On the other hand, SNRIs increase the amount of norepinephrine and serotonin available for the brain to use. Norepinephrine works with adrenaline to help with sleep-cycle regulation, feeling energized, and increasing the ability to focus. For this reason, they may also be used to help with other mental illnesses, like obsessive-compulsive disorder and anxiety disorders.
What Are Common Types of Antidepressants?
- Bupropion (Wellbutrin)
- Sertraline (Zoloft)
- Citalopram (Celexa)
- Paroxetine (Paxil)
- Venlafaxine (Effexor)
- Escitalopram (Lexapro)
- Fluoxetine (Prozac)
A note about Wellbutrin is that some individuals will attempt to abuse it. That begs the question, is Wellbutrin addictive? No, but people may try to abuse it because it’s an off-label treatment for attention-deficit/hyperactivity disorder (ADHD).
ADHD medications can be addictive because they are stimulants. However, Wellbutrin doesn’t have the same effect as ADHD medications, like Adderall. This may be the reason why Wellbutrin isn’t approved by the Food and Drug Administration to treat ADHD, hence why it’s off-label.
Addiction Treatment In West Virginia at Harmony Ridge Recovery Center
At Harmony Ridge Recovery Center, we understand how any drug has the potential to be addictive. Thus, we know that the answer to the question, are antidepressants addictive, can be yes. That’s why we treat a variety of substance use disorders to help individuals take back their lives from addiction.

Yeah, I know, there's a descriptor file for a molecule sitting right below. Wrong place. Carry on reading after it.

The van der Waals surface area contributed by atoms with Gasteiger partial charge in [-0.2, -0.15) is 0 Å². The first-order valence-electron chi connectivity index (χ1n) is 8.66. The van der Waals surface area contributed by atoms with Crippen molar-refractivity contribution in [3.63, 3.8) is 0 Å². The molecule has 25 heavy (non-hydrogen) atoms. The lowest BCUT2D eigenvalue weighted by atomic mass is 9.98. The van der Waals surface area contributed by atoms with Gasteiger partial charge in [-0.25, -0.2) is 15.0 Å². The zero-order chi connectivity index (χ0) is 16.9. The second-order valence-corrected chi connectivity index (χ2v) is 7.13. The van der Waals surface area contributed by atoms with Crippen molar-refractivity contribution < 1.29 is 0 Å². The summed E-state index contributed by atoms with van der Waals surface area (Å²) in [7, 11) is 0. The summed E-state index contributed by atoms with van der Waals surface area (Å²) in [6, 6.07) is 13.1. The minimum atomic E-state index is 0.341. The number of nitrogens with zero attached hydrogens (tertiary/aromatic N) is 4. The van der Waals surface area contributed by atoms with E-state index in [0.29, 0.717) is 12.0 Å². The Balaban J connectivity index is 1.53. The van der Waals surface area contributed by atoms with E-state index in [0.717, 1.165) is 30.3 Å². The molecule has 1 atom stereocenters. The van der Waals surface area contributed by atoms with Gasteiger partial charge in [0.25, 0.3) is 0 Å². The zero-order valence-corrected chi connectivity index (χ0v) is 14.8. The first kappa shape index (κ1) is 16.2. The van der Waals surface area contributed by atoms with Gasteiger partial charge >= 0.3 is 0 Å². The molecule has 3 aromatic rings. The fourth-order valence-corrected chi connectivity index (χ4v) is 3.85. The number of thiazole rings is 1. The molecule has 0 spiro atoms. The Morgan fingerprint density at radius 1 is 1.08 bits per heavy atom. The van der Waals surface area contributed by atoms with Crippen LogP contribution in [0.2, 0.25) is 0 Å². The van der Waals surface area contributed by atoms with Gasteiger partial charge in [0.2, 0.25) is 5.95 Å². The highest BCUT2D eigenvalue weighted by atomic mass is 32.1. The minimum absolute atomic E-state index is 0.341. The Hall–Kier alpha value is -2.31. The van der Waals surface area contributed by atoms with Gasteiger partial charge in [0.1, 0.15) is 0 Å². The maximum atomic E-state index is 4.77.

Additionally, we here at Harmony Ridge treat co-occurring disorders. This is because treating an addiction without being able to treat mental illness at the same time will likely lead to a relapse in both areas.
Here at Harmony Ridge, we offer a variety of addiction and mental illness treatments, ranging from holistic therapy to traditional forms of talk therapy. In fact, many Harmony Ridge patients that have suffered from co-occurring disorders have been healed with the power of CBT and DBT. Both of these therapies help individuals stop negative thought patterns and behaviors.
Our holistic therapies help individuals recover through the power of healthy and emotionally rewarding activities. Examples of holistic therapy include music and art therapy.
Our personalized, comprehensive plans ensure that when our patients complete treatment at Harmony Ridge Recovery Center and become alumni, they have the tools to commit to lifetime sobriety. If you or a loved one suffers from a co-occurring disorder or a substance addiction in general, reach out to us. With help from Harmony Ridge Recovery Center, you can live life to the fullest despite your addiction or co-occurring disorder.